WASHINGTON - Braced for a fight, President Barack Obama on Wednesday unveiled the most sweeping proposals for curbing gun violence in two decades, pressing a reluctant Congress to pass universal background checks and bans on military-style assault weapons and high-capacity ammunition magazines like the ones used in the Newtown, Conn., school shooting.
A month after that horrific massacre, Obama also used his presidential powers to enact 23 measures that don't require the backing of lawmakers. The president's executive actions include ordering federal agencies to make more data available for background checks, appointing a director of the Bureau of Alcohol, Tobacco, Firearms and Explosives, and directing the Centers for Disease Control to research gun violence.
But the president, speaking at White House ceremony, acknowledged the most effective actions must be taken by lawmakers.
This Jan. 14, 2103 file photo shows President Barack Obama gesturing as he answers questions from members of the media during a news conference in the East Room of the White House in Washington. Confronting a deeply divided Congress, President Barack Obama plans to skirt lawmakers and move forward on his own authority with steps to curb the nation’s gun violence. But there’s only so much he can do on his own. Obama will need Capitol Hill for fundamental changes.
"To make a real and lasting difference, Congress must act," Obama said. "And Congress must act soon."
Obama vowed to use "whatever weight this office holds" to press lawmakers into action on his $500 million plan. Still, even supportive lawmakers say the president's proposals - most of which are opposed by the powerful National Rifle Association - face long odds on Capitol Hill.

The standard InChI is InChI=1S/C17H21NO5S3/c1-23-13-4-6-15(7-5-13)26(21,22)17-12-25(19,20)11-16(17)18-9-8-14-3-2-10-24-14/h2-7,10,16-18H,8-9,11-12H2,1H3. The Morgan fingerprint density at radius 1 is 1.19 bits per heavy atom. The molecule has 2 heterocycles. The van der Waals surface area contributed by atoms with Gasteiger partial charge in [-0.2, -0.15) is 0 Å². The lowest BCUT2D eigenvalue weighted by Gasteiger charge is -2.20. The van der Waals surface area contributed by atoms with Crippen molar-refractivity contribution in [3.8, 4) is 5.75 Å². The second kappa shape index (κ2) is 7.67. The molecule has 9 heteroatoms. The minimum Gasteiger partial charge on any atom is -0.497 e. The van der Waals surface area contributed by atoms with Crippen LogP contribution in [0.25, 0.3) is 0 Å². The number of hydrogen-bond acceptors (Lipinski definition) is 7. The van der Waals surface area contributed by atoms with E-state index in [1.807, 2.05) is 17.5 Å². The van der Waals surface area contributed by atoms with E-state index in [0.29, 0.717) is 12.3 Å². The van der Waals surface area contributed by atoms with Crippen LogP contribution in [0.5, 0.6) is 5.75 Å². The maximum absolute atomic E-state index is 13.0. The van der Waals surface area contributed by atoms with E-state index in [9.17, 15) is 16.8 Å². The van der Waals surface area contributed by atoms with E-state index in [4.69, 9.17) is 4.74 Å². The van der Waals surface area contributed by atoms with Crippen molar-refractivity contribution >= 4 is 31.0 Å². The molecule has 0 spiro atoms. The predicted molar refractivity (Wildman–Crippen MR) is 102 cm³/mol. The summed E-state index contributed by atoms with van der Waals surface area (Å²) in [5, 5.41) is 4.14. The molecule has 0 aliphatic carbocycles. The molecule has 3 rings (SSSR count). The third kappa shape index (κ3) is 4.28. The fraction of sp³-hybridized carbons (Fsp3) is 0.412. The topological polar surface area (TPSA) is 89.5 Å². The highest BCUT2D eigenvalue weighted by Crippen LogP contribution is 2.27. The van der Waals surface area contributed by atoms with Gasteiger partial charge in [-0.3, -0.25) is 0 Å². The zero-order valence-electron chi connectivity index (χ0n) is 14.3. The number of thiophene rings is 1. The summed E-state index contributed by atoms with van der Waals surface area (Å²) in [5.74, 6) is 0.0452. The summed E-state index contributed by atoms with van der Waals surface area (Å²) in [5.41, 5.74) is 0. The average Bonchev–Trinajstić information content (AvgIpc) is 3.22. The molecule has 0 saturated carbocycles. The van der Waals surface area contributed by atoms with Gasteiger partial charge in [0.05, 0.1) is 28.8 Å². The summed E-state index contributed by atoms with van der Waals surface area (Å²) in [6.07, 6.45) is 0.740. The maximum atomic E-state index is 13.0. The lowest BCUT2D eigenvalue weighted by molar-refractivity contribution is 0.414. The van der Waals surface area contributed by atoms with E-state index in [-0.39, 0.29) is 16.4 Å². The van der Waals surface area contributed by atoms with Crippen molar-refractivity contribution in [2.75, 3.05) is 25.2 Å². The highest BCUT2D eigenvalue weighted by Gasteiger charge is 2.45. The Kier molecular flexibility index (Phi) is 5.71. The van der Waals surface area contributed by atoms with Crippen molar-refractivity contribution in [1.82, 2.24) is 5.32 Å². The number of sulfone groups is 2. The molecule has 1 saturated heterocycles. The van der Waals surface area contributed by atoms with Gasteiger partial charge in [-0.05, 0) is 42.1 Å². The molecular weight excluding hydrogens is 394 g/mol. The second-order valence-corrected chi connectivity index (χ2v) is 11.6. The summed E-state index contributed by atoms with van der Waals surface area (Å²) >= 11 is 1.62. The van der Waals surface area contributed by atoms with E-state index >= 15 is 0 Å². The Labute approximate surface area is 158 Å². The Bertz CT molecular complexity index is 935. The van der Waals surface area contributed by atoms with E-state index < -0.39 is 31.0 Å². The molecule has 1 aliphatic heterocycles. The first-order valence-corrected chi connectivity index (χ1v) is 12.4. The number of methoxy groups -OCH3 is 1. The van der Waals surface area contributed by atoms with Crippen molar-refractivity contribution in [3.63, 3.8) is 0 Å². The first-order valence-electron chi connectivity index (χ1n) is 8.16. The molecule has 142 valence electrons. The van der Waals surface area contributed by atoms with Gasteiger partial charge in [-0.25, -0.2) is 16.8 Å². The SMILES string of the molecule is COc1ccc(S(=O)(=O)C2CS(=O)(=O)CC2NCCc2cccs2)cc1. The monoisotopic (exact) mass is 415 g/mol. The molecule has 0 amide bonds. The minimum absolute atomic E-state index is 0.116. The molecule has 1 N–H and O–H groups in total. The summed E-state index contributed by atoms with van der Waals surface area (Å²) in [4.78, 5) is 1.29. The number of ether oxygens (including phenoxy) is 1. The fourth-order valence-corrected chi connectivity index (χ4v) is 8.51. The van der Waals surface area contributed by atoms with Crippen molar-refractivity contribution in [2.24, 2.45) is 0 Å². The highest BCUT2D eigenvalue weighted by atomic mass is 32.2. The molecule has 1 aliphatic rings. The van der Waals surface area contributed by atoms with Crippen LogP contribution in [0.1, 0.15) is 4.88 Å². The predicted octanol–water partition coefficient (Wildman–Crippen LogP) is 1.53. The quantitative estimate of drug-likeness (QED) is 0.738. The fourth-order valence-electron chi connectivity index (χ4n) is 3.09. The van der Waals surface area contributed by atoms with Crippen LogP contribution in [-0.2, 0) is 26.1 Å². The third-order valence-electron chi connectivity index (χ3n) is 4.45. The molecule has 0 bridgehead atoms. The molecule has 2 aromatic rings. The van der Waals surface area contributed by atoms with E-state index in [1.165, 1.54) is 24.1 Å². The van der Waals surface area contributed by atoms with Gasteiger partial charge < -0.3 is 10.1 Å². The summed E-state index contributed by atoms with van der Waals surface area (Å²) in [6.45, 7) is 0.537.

The president was flanked by children who wrote him letters about gun violence in the weeks following the Newtown shooting. Families of those killed in the massacre, as well as survivors of the shooting, were also in the audience, along with law enforcement officers and congressional lawmakers.
"This is our first task as a society, keeping our children safe," Obama said. "This is how we will be judged."
The president based his proposals on recommendations from an administration-wide task force led by Vice President Joe Biden. His plan marks the most comprehensive effort to address gun violence in more than two-decades.
The president is asking Congress to renew the ban on high-grade, military-style assault weapons that was first signed into law by President Bill Clinton in 1994 but expired in 2004.
Other measures before Congress include limiting high-capacity ammunition magazines and requiring background checks for all gun buyers in an attempt to close the so-called "gun-show loophole" that allows people to buy guns at trade shows and over the Internet without submitting to background checks.
Obama also intends to seek confirmation for B. Todd Jones, who has served as acting director of the Bureau of Alcohol, Tobacco, Firearms and Explosives since 2011.
The president's long list of executive orders includes:
- Ordering tougher penalties for people who lie on background checks and requiring federal agencies to make relevant data available to the federal background check system.
- Ending limits that make it more difficult for the government to research gun violence, such as gathering data on guns that fall into criminal hands.
- Requiring federal law enforcement to trace guns recovered in criminal investigations.
- Giving schools flexibility to use federal grant money to improve school safety, such as by hiring school resource officers.
- Giving communities grants to institute programs to keep guns away from people who shouldn't have them.